virus: More tangents on religion, etc. (prev. Demon Thread)
Wed, 24 Apr 1996 19:18:39 -0400 (EDT)

>Emphasizing a certain aspect of a religion is not taking it "as a whole".
>By saying that Christianity is a demon, don't you just mean that certain
>institutions like the Crusades, the later Inquisition and a few popes were
>demons? In that case, you'd have a lot of people agreeing with you-
>Protestants, for instance (Check out R. W. Scribner, _For The Sake of Simple
>Folk_, for a collection of political cartoons from the fifteenth and
>sixteenth centuries showing the popes as demons).
>>We call Jeffery Dahmer a demon because he killed thrity or forty people.
>>(I am not sure exactly)Christianity has killed billions. Why can't
>>christianity be a demon as well?
>This is blatant rhetoric. So, we're to understand that all people killed in
>the name of Christianity were subsequently beheaded, frozen, and eaten?
>That Christianity, as a whole, encourages sociopathic cannibalism? "Those
>Christians- they seemed so normal and polite to their neighbors until..."
> Most Christians are not responsible for the acts of a select few.
>As an Atheist, I would personally protest being associated with the acts of
>other murdering Atheists. Millions of people were killed under Stalin for
>having a religion- does this make Atheism a demon?

Christianity always gets the blood pumping, so to speak...

Tangent 1:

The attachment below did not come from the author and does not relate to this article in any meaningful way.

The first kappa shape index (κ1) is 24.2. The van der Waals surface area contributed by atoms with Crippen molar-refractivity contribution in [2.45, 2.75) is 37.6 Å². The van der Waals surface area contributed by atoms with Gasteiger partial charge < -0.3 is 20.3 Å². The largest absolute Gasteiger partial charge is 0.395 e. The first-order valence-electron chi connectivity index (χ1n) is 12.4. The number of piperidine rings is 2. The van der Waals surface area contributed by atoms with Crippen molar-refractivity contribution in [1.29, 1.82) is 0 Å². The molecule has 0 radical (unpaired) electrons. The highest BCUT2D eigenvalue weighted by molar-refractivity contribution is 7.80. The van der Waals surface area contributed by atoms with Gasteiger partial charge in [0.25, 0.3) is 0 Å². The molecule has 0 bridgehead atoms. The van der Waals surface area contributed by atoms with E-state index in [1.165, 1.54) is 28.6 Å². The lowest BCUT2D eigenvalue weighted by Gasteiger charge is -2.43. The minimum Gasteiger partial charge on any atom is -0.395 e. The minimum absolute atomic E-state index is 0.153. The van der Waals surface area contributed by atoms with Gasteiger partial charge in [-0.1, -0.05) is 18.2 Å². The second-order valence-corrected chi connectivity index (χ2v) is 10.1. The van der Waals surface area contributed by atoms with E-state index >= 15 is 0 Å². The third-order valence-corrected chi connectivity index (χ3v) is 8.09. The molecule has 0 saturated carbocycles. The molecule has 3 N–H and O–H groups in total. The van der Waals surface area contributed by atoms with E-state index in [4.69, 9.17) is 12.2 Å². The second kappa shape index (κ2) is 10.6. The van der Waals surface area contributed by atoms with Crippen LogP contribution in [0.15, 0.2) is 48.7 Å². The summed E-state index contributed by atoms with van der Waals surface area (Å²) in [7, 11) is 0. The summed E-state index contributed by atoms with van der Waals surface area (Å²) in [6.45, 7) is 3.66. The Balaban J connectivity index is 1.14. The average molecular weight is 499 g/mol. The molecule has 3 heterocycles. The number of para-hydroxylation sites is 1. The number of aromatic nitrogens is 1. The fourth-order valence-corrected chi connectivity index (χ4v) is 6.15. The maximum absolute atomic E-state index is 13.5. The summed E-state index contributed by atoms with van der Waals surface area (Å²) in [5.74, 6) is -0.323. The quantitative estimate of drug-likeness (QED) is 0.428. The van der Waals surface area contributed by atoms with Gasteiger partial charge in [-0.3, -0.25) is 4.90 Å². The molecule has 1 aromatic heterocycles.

Are any of us on this list really surprised that an ideological or
theological super-organism might tend to exhibit predatory behavior?
Especially when engaged in a mutually catalytic relationship with political
or economic programs...those factors are all largely inextricable at any
point in history. Do you "blame" christianity or the political motivations
of individuals and movements? Try to iron that one out.

Besides, Christianity is hardly unique in its ravages. Even the supposedly
"contemplative" Eastern religions have a disturbing track record of what we
term "cruel" or "evil" periods and acts throughout history.

Tangent 2:
To dig into that knot of causality even more, to what degree has
christianity, in it's role as cultural backbone, allowed us to profit as
scientific and/or non-religious thinkers? Even to the point of denying the
tenets of christianity completely... interesting how that works out.

Tangent 3:
Christianity is a damn successful complex of ideas. But maybe Islam has a
better gig going for the long haul...of course, too much order can strangle
any organism. That whole phase-space analogy... the "magic region" where
negentropy is maximized. What religion comes closest? Which ones have too
much order and which ones are too chaotic? I'd be interested to hear